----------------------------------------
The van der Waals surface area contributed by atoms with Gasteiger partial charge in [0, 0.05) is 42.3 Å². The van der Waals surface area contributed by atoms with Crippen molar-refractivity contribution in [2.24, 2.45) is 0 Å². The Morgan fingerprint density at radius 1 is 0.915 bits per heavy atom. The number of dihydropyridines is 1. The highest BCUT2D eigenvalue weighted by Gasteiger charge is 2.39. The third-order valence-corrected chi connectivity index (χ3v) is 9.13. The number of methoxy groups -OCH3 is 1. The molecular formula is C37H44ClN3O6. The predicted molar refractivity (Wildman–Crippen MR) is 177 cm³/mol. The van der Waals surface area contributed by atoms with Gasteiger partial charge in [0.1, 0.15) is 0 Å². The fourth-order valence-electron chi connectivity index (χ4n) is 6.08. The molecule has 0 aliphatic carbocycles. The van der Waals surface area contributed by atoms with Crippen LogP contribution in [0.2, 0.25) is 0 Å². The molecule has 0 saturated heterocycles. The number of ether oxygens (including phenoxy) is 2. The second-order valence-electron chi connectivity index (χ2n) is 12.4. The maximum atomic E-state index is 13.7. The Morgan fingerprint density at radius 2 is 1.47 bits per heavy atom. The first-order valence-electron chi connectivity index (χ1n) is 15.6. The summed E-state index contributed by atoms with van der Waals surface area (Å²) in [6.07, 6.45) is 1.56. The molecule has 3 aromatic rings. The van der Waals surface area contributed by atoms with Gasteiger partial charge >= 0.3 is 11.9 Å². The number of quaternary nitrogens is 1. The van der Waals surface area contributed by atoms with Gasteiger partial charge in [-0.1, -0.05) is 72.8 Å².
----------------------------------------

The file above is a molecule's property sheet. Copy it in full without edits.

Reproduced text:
The van der Waals surface area contributed by atoms with Gasteiger partial charge in [0, 0.05) is 42.3 Å². The van der Waals surface area contributed by atoms with Crippen molar-refractivity contribution in [2.24, 2.45) is 0 Å². The Morgan fingerprint density at radius 1 is 0.915 bits per heavy atom. The number of dihydropyridines is 1. The highest BCUT2D eigenvalue weighted by Gasteiger charge is 2.39. The third-order valence-corrected chi connectivity index (χ3v) is 9.13. The number of methoxy groups -OCH3 is 1. The molecular formula is C37H44ClN3O6. The predicted molar refractivity (Wildman–Crippen MR) is 177 cm³/mol. The van der Waals surface area contributed by atoms with Gasteiger partial charge in [0.1, 0.15) is 0 Å². The fourth-order valence-electron chi connectivity index (χ4n) is 6.08. The molecule has 0 aliphatic carbocycles. The van der Waals surface area contributed by atoms with Crippen LogP contribution in [0.2, 0.25) is 0 Å². The molecule has 0 saturated heterocycles. The number of ether oxygens (including phenoxy) is 2. The second-order valence-electron chi connectivity index (χ2n) is 12.4. The maximum atomic E-state index is 13.7. The Morgan fingerprint density at radius 2 is 1.47 bits per heavy atom. The first-order valence-electron chi connectivity index (χ1n) is 15.6. The summed E-state index contributed by atoms with van der Waals surface area (Å²) in [6.07, 6.45) is 1.56. The molecule has 3 aromatic rings. The van der Waals surface area contributed by atoms with Gasteiger partial charge >= 0.3 is 11.9 Å². The number of quaternary nitrogens is 1. The van der Waals surface area contributed by atoms with Gasteiger partial charge in [-0.1, -0.05) is 72.8 Å².